The Clancy Brothers
Except for their trademark Aran sweaters, you might have mistaken the Clancy Brothers for a bunch of dock-working thugs -- until they raised their voices, that is. This clan of singing Irish emigres helped catalyze the Greenwich Village folk scene and eventually became one of the most popular singing groups in the world. Enlisting the services of teetotaler friend Tommy Makem, the Clancys inaugurated the Ballad Revival of the 1950s, a trend that rescued from obscurity the old songs of Ireland at a time when England was doing everything in its power to quash Irish nationalism. The movement made it respectable again for folks to identify with working-class songs and their Irish heritage. Intentionally or not, the Clancy Brothers reawakened people's awareness of class issues and social injustice and helped precipitate the political folk movement of the '60s. Of course, the group was never uni-dimensionally political; they're most fondly remembered for their rowdy drinking songs, after all. Not content to merely sing their odes to John Barleycorn (songs like "Nancy Whiskey" and "The Parting Glass"), they assailed them with booming voices that brim over with excitement. Listening... See More
The Clancy Brothers Concert Films
Live at The Ulster Hall Belfast
The Clancy Brothers & Tommy Makem
Runtime: 50 minA balance of old Irish music favorites and a live show make up this hour long home video featuring interviews and concert footage. Filmed at the group's reunion concert at UIster Hall in Northern Island, the filmed performance highlights the traditional folk act's lively talent and dedication to recreating the spirited, indigenous songs of their Irish homeland.
Courage and Patience and Grit
Great Big Sea
Runtime: 1 hrSince they emerged in the early 90s, Newfoundland's own Great Big Sea have gradually consolidated a reputation as one of the greatest neo-Celt bands, from anywhere in the Six Nations or, as in this case, beyond. Drawing upon their homeland's strong Irish and Scottish ancestry and centuries-old seafaring heritage, they have fashioned a roistering, danceable sound and a live presence not unlike a bar-band but operating on a massive scale. But for all their good-time, party-hearty extroversion, they also demonstrate a rare affinity for love songs and more introspective types of material. Recorded in spectacular sound before adoring audiences, this "kitchen party," as one band member described it, is at once intimate and grand, folkloric and modern, acoustic and electric. Traditional instruments like fiddle, tin whistle, accordion are fused seamlessly with electric guitars and trap drums, plus tight and charismatic lead and harmony vocals, creating a spiraling energy that takes the crowd by storm and hurtles from living room speakers like a conquering wave.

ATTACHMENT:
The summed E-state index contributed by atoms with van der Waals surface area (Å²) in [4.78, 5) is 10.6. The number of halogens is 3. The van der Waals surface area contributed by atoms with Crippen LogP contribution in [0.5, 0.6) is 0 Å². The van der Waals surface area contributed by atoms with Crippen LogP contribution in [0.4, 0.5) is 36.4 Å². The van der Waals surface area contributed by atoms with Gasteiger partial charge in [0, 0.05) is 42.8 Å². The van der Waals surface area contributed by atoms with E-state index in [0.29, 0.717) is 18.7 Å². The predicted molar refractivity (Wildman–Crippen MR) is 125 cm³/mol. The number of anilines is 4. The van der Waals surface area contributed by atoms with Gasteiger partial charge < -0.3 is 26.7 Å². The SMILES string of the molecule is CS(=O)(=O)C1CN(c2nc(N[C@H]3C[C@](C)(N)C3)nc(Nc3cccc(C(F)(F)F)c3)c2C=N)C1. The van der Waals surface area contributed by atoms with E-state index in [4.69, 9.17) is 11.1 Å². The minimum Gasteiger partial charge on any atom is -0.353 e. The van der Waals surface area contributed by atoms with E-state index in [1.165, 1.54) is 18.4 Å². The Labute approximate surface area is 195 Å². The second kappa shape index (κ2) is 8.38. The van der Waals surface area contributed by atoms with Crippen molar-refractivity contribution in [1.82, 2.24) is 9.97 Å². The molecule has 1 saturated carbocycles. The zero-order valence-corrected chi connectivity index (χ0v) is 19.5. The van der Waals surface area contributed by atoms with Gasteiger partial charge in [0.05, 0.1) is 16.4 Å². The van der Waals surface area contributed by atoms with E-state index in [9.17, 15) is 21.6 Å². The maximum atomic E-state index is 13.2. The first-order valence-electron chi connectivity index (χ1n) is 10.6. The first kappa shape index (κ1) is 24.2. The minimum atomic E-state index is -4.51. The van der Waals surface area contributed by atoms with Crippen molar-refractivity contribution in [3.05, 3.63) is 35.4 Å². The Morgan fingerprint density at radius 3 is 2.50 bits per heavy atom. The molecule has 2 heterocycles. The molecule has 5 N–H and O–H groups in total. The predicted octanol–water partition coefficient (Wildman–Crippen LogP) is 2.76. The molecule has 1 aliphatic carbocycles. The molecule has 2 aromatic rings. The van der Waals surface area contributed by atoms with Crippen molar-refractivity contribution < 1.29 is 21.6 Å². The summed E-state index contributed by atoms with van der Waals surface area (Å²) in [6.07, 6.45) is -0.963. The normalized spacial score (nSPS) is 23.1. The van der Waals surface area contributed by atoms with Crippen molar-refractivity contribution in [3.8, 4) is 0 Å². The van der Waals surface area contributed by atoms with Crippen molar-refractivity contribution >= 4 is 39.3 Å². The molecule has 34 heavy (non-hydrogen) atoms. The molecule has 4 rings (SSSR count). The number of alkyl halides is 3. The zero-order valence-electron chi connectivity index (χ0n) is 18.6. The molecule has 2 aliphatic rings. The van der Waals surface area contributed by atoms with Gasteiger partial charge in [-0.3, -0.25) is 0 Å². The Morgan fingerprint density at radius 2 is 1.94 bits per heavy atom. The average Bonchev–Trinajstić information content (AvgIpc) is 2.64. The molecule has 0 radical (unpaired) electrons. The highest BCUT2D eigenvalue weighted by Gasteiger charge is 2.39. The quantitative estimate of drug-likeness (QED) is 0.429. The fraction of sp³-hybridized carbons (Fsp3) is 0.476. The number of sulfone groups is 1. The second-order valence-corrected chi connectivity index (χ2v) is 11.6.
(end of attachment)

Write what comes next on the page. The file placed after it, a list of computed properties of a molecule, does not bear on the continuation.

Live On Lansdowne, Boston MA
Runtime: 1 hr 16 minBlow-your-mind live performances? Dropkick Murphys are all of those things along with their boundless enthusiasm, infectious energy and supreme devotion to their loyal fans - fans who have been eagerly awaiting this release. Recorded over 6 nights and 7 shows in March 2009 this live package puts the band's hot ticket live show experience in your own home.
Live in Dublin
The High Kings
Runtime: 1 hr 7 minThe outstanding 4-part vocal harmonies of this Irish ballad group directed by David Downes are backed up by a band of world-class musicians including Martin O'Connor, Nollaig Casey, Dave Keery, Paul Moore, Ewan Cowley, and "Bongo Bob" Harris who performs
Live at Montreux
Runtime: 1 hr 25 minFounded by Paddy Maloney in 1962, The Chieftains were one of the first bands to popularise Irish traditional music around the world and today their status as one of the finest Irish bands of all time remains unchallenged. They have received awards from around the world including 6 Grammys and an Emmy and worked alongside some of the greatest names in pop, classical and folk music. This superb concert from Montreux features the classic line-up in a blend of song, music and dance that draws from the Irish tradition but encompasses influences as disparate as Galicia and the Rolling Stones.